'The Greatest Alliance In Big Brother History': The Cookout Had A Photoshoot And We're Stanning
Photo Credit: Philip Alan
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'The Greatest Alliance In Big Brother History': The Cookout Had A Photoshoot And We're Stanning

The members of Big Brother's The Cookout alliance have been living their best lives after the show wrapped and they made history by ensuring the show's first Black winner.

The six-person alliance, made up of Azah Awasum, Hannah Chaddha, Derek Frazier, Tiffany Mitchell, Xavier Prather and Kyland Young, had a photoshoot while they are all still in LA (sans Frazier who is now back home after spending time in LA with the group and their other castmates).

Derek Xiao, a key ally to Chadda and Mitchell in the game, also took part in the photos.

The photos were taken by Phillip Alan, who photographs Big Brother houseguests each year.

About The Cookout

The group formed early on in the house, tasking themselves with a mission of having the first Black winner being crowned and to put the group ahead of any of their personal games until they make it to final 6. The group was so covert, they actually did not meet in the house as a collective until last week. Finding success early on as the numbers in the house whittled down, they were able to take out additional houseguests every week by each forming a close bond with a non-Black houseguest becoming a duo. To ensure that the duo partner left, each Cookout member would be nominated for eviction with them, but the Cookout member never left because they controlled the numbers in voting.

The Cookout’s social game was so strong this season that they maintained power almost every week in the house — even during the weeks that they did not win Head of Household. They wielded enough influence that their duo partners and other allies would do their bidding.

This season, Season 23, was also the first in the show’s 20-year history that a white male player did not make it to the jury that decides the winner of the show.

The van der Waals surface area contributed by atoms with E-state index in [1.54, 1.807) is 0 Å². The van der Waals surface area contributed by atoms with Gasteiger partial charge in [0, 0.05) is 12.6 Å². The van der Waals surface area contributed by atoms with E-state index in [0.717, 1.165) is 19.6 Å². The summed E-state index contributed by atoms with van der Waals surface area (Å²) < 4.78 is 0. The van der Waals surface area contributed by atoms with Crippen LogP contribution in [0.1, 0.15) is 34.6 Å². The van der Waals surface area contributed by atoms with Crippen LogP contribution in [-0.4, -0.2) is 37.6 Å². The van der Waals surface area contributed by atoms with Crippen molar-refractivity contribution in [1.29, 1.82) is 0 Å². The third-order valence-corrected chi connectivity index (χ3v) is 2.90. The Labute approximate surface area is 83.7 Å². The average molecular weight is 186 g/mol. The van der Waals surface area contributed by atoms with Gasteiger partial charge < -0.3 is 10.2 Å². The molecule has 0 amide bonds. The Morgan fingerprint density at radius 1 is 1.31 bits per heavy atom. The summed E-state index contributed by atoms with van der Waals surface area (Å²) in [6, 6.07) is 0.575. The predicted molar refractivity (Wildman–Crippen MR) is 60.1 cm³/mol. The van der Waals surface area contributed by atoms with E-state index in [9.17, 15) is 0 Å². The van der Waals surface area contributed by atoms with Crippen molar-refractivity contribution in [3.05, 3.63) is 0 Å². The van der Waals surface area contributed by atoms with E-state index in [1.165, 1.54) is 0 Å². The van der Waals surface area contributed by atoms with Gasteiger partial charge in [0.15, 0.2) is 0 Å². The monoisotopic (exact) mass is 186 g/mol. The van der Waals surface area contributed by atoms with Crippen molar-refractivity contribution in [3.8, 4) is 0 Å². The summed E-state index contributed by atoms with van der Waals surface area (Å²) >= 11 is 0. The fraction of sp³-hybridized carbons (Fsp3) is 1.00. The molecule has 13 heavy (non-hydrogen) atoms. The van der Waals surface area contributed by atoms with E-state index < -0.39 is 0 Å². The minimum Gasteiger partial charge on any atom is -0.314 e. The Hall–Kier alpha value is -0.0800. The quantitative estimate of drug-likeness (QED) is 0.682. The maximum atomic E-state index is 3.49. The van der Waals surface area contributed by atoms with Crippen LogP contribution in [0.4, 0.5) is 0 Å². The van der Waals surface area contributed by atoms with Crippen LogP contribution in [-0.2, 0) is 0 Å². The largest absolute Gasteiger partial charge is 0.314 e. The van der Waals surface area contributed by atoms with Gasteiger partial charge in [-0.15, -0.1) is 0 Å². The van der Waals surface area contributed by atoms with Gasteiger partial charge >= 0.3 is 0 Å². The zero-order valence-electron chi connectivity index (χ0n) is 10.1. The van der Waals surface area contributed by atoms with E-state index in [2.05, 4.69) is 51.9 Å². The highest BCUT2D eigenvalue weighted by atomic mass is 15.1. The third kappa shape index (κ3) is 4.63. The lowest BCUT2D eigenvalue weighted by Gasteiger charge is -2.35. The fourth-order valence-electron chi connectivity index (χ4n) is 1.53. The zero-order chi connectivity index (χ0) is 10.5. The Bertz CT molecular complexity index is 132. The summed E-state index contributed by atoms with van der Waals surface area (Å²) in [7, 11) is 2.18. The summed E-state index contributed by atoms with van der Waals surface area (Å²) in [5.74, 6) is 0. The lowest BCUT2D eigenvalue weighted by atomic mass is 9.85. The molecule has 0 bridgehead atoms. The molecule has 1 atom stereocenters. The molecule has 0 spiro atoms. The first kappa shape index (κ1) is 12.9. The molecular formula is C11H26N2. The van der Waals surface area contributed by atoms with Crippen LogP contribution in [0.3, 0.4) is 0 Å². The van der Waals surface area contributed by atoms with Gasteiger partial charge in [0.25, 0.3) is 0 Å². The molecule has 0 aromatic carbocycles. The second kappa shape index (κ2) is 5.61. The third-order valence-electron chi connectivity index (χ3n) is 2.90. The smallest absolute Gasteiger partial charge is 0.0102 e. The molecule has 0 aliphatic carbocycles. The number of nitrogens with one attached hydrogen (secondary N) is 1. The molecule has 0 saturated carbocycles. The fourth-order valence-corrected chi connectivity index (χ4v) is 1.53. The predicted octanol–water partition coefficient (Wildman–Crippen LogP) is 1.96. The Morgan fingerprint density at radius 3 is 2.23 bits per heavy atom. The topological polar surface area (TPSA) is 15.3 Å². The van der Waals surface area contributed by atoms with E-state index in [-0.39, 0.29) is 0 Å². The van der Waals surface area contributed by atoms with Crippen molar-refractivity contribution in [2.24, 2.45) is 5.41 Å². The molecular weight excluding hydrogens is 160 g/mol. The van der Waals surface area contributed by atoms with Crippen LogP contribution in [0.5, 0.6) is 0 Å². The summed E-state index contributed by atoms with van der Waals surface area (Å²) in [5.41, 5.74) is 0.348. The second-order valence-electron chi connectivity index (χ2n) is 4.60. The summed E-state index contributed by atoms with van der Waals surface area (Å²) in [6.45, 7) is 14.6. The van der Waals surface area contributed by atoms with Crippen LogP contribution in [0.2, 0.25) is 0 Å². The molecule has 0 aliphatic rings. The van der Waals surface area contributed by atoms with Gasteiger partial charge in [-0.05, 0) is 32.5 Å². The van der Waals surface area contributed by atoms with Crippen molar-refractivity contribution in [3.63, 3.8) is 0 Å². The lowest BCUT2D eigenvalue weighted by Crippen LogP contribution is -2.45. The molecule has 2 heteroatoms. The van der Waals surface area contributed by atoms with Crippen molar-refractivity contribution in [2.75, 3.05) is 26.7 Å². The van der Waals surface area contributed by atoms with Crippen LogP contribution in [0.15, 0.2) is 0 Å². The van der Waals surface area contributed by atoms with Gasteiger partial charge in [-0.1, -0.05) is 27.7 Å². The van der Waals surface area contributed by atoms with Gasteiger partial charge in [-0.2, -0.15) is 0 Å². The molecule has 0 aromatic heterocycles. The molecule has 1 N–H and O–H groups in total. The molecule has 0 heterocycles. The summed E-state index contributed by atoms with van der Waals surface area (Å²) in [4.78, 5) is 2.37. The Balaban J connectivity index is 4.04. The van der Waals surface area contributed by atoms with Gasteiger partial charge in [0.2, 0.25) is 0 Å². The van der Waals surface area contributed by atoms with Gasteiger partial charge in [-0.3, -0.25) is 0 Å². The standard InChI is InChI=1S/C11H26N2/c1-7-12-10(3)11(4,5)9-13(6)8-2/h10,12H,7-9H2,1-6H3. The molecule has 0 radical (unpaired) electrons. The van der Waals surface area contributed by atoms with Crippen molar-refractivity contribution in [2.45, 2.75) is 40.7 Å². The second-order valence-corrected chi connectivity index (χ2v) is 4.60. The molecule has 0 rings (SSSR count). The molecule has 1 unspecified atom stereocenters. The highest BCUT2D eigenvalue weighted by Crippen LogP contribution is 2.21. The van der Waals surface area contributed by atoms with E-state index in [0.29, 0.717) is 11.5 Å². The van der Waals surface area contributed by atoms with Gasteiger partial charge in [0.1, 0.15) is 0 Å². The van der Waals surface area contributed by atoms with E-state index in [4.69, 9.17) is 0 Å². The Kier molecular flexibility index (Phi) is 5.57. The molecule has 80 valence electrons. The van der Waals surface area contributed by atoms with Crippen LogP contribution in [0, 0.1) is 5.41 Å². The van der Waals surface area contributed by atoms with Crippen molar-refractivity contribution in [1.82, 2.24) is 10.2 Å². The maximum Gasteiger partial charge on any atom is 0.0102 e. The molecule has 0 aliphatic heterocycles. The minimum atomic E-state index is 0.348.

The Cookout is actually a result of a mandate CBS made last year amid last year’s BLM protests. The mandate states that 50% of a reality competition series’ cast must be BIPOC.

The mandate resulted in 6 Black houseguests, 1 Asian houseguest and 1 Latinx houseguest — the most minorities that have ever been in the house at once. Usually, only one or two Black houseguests are in a season, and they are usually picked off early and don’t make it to jury. Aside from that, for years, previous Black players have been at the receiving end of microaggressions and outright racism in the house — until now.

The Cookout on making history and 'reverse racism' accusations

Talking to ET Online, the Big Brother players discussed their historic alliance on the show and why they decided they weren’t going to go against each other when fighting for the top spot.

“We all saw each other and knew,” said Mitchell, the mastermind and primary strategist of the group. “I definitely looked at everyone and was like, OK, well I cannot target these people. I’m not gonna be the one to do it.”

Prather ended up winning the season’s $750,000 grand prize by the unanimous votes of the other Cookout members, with fellow member Frazier winning the $75,000 runner-up prize. Mitchell also won $50,000 after winning the title of America’s favorite houseguest. This was all possible through the alliance, that also included Awasum, Young and Hannah Chaddha.

As for people calling their alliance “reverse racism,” Awasum said that reverse racism “does not exist. It’s literally impossible to have [that] happen.”

“If people do feel that, I would like them to ask those questions to the jurors who met with us nothing but love when we all met them the final time [and] in jury.”

Prather said their alliance as “just an alliance,” like other Big Brother alliances in the past.

“Now granted, the reason that we’re all together transcends the game, but when you’re in the alliance in the Big Brother house your goal is to get out every other person who’s not in that alliance. And that was what we did.

Check out some reactions below:

Monique Jones and Brenda Alexander also contributed to this report.